Feb 14, 2009 (From the CalCars-News archive)
We can spend our weekend considering the impact of a multi-fold increase in the tax credit for new plug-in vehicles should the stimulus compromise pass both houses. Taken in combination with other external factors, this could be the beginning of the breakthrough we've been hoping for. Carmakers can take the opportunity to declare it's the end of business as usual for them, and seize the opportunity to begin a far more rapid transition to the electrification of transportation. Instead of a slow rollout with a few tens of thousands of vehicles for several years, they can race to get to high volume.
Jay Friedland, Plug In America's Legislative Director, reports on the results of the House/Senate Conference on the Stimulus Bill:
"A small change is going to have a major positive impact. They switched the limit on plug-in electric vehicle tax credits from an industry cap of 250,000 to a per manufacturer cap of 200,000 each. Right now at least six major manufacturers have announced EVs or PHEVs so this could provide a consumer tax incentive for more than one million vehicles."
Right now, we've been looking at a target from President Obama of one million plug-ins by 2015. If the automakers find ways to survive and begin an aggressive transition, these credits could incentivize all of those and more. And in the coming years, because the benefits to society of of fueling vehicles with cheaper, cleaner, domestic electricity don't go away, we can work to extend and expand the incentives beyond these numbers, and to increase the level of credits given to conversions of internal combustion vehicles that produce equivalent levels of petroleum displacement.
Here's the summary (by the way, if you're puzzled about the mathematical formula, the base + per kWh number applied to the Chevy Volt results in exactly the $7,500 maximum credit):
The American Recovery and Reinvestment Act of 2009 – February 12, 2009
Full Summary of Provisions from Senate Finance, House Ways & Means Committees
Plug-in Electric Drive Vehicle Credit. The bill modifies and increases a tax credit passed into law at the end of last Congress for each qualified plug-in electric drive vehicle placed in service during the taxable year. The base amount of the credit is $2,500. If the qualified vehicle draws propulsion from a battery with at least 5 kilowatt hours of capacity, the credit is increased by $417, plus another $417 for each kilowatt hour of battery capacity in excess of 5 kilowatt hours up to 16 kilowatt hours. Taxpayers may claim the full amount of the allowable credit up to the end of the first calendar quarter in which the manufacturer records its 200,000th sale of a plug-in electric drive vehicle. The credit is reduced in following calendar quarters. The credit is allowed against the alternative minimum tax (AMT). The bill also restores and updates the electric vehicle credit for plug-in electric vehicles that would not otherwise qualify for the larger plug-in electric drive vehicle credit and provides a tax credit for plug-in electric drive conversion kits. This proposal is estimated to cost $2.002 billion over 10 years.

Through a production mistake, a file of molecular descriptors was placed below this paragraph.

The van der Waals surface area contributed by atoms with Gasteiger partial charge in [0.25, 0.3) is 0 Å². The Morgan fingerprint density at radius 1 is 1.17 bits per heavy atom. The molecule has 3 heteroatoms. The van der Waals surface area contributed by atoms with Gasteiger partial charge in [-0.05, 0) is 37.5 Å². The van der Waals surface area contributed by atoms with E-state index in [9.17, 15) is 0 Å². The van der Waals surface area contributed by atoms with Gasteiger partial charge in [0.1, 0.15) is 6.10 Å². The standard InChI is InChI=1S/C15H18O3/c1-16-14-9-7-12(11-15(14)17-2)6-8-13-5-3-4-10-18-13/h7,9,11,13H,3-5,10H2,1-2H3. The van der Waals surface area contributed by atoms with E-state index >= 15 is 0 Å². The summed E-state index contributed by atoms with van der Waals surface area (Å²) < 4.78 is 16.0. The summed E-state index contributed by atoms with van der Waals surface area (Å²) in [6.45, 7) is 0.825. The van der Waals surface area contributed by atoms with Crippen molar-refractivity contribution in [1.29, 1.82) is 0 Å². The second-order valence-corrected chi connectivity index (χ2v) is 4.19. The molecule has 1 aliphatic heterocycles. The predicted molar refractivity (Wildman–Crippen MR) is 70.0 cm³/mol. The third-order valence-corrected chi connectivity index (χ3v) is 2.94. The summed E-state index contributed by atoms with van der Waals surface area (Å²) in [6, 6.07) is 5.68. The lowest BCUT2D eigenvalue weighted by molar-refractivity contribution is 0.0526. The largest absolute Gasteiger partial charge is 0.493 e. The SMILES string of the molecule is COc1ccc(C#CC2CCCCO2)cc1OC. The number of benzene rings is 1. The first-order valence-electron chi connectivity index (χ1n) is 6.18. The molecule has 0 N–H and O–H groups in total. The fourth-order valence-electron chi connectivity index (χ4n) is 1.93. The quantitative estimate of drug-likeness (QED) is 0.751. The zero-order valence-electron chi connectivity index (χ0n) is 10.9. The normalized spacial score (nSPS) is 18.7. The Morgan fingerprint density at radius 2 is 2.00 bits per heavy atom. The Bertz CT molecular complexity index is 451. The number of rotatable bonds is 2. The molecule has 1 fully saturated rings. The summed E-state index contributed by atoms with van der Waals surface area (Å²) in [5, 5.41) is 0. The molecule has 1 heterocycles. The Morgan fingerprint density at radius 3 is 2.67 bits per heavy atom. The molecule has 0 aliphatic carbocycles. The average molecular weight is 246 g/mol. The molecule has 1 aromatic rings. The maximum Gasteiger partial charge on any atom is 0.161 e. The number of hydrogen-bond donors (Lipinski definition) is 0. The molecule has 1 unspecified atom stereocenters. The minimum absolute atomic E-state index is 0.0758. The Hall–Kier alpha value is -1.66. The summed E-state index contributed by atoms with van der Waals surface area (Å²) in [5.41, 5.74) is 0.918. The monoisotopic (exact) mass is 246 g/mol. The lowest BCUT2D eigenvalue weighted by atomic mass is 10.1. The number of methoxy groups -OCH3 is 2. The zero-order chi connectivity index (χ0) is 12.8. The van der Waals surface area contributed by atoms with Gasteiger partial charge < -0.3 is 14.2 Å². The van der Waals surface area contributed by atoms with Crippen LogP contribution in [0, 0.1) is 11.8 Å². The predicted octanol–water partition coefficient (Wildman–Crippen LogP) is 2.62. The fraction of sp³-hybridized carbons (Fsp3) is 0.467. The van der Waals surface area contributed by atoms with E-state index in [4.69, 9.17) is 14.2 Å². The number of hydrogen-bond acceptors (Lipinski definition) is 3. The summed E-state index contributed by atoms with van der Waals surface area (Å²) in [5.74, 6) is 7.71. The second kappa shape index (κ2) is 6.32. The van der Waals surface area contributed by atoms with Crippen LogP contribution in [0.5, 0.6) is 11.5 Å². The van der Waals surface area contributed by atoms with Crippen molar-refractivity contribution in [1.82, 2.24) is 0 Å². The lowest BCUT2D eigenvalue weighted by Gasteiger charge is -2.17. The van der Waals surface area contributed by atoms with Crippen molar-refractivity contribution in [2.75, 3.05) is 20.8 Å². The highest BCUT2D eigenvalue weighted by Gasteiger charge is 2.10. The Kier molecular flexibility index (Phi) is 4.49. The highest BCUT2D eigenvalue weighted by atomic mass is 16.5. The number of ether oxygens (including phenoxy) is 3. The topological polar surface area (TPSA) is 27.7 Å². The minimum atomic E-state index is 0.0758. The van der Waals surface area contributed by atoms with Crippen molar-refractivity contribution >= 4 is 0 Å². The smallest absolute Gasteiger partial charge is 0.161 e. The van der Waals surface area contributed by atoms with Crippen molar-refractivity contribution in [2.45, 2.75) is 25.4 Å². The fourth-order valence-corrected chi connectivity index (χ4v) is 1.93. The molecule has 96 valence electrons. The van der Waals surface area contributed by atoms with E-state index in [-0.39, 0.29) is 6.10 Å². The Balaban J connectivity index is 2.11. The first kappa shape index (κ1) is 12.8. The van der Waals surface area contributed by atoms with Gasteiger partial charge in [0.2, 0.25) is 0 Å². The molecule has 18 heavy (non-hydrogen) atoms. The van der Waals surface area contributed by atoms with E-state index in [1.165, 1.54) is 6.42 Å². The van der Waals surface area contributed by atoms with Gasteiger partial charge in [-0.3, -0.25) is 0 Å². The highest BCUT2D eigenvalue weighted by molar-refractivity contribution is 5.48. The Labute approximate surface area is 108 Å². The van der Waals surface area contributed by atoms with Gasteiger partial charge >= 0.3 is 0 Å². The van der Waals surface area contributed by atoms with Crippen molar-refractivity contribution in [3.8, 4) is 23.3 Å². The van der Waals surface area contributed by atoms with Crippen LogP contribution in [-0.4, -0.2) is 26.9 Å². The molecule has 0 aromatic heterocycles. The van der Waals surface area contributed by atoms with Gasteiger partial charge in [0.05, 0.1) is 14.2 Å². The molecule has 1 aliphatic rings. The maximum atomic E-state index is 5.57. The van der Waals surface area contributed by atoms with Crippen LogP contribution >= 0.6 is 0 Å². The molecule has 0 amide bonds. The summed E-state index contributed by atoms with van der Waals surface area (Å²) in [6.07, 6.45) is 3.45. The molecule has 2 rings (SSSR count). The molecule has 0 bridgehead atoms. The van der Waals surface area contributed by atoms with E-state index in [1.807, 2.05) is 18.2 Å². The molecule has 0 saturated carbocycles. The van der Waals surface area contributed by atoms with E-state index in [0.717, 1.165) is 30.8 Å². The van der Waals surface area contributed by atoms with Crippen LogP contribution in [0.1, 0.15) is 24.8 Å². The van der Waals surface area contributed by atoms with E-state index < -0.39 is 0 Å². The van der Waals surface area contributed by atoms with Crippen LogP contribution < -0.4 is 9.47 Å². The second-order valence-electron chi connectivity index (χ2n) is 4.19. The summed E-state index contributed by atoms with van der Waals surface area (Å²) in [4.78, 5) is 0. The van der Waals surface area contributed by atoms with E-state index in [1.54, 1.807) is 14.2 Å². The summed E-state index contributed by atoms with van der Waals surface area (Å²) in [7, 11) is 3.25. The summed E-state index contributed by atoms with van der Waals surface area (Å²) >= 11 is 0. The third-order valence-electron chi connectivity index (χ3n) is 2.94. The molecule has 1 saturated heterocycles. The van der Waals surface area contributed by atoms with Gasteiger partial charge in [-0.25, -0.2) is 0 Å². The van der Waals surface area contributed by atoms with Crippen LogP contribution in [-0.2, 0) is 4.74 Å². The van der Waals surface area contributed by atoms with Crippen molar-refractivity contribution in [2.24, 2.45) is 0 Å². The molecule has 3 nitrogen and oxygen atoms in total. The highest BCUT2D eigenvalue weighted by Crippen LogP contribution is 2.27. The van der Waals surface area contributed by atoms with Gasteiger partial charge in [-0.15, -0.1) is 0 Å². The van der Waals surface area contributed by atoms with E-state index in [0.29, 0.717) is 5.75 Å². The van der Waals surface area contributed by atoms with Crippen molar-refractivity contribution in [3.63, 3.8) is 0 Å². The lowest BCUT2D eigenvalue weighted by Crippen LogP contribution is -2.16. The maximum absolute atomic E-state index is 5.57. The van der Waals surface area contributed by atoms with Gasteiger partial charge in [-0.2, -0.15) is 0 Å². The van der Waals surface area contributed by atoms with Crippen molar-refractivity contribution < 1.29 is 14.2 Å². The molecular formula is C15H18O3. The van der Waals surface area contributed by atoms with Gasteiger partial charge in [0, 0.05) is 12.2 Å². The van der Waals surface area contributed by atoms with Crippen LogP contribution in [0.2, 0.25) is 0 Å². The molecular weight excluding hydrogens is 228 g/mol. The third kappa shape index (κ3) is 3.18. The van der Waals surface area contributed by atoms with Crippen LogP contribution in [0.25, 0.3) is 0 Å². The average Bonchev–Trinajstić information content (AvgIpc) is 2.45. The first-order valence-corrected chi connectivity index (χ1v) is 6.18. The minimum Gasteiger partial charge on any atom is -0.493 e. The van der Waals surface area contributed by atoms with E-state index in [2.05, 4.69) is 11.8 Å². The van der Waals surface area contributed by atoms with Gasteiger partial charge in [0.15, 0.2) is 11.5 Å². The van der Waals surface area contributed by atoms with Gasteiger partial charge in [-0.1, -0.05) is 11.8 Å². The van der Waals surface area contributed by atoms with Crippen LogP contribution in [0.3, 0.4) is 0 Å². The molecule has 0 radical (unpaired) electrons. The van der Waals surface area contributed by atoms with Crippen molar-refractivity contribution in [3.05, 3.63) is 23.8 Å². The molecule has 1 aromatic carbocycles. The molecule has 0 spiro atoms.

Several ways to see the full language:
http://thomas.loc.gov/home/h1/Recovery_Bill_Div_B.pdf You'll find it at pages 50-68 of the PDF.
See the full Conference Report on the House Rules website at http://www.rules.house.gov/
In the full bill (download from the second link below and search for Sec. 1141): http://thomas.loc.gov/home/approp/app09.html#h1http://thomas.loc.gov/home/approp/app09.html#h1